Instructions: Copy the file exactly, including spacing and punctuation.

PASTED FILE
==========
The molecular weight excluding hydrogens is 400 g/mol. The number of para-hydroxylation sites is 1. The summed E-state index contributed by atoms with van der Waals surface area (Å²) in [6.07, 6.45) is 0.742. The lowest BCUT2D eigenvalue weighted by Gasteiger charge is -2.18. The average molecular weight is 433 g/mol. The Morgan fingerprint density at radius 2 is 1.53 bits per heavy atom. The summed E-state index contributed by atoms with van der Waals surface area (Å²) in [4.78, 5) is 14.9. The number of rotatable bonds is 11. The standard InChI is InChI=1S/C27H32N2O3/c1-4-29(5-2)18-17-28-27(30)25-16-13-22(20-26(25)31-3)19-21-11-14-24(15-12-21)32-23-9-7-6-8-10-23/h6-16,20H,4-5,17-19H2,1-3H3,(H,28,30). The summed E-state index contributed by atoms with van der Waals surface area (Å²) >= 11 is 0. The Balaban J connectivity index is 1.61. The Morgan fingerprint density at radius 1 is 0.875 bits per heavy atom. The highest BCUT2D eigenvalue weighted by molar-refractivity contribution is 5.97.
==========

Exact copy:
The molecular weight excluding hydrogens is 400 g/mol. The number of para-hydroxylation sites is 1. The summed E-state index contributed by atoms with van der Waals surface area (Å²) in [6.07, 6.45) is 0.742. The lowest BCUT2D eigenvalue weighted by Gasteiger charge is -2.18. The average molecular weight is 433 g/mol. The Morgan fingerprint density at radius 2 is 1.53 bits per heavy atom. The summed E-state index contributed by atoms with van der Waals surface area (Å²) in [4.78, 5) is 14.9. The number of rotatable bonds is 11. The standard InChI is InChI=1S/C27H32N2O3/c1-4-29(5-2)18-17-28-27(30)25-16-13-22(20-26(25)31-3)19-21-11-14-24(15-12-21)32-23-9-7-6-8-10-23/h6-16,20H,4-5,17-19H2,1-3H3,(H,28,30). The summed E-state index contributed by atoms with van der Waals surface area (Å²) >= 11 is 0. The Balaban J connectivity index is 1.61. The Morgan fingerprint density at radius 1 is 0.875 bits per heavy atom. The highest BCUT2D eigenvalue weighted by molar-refractivity contribution is 5.97.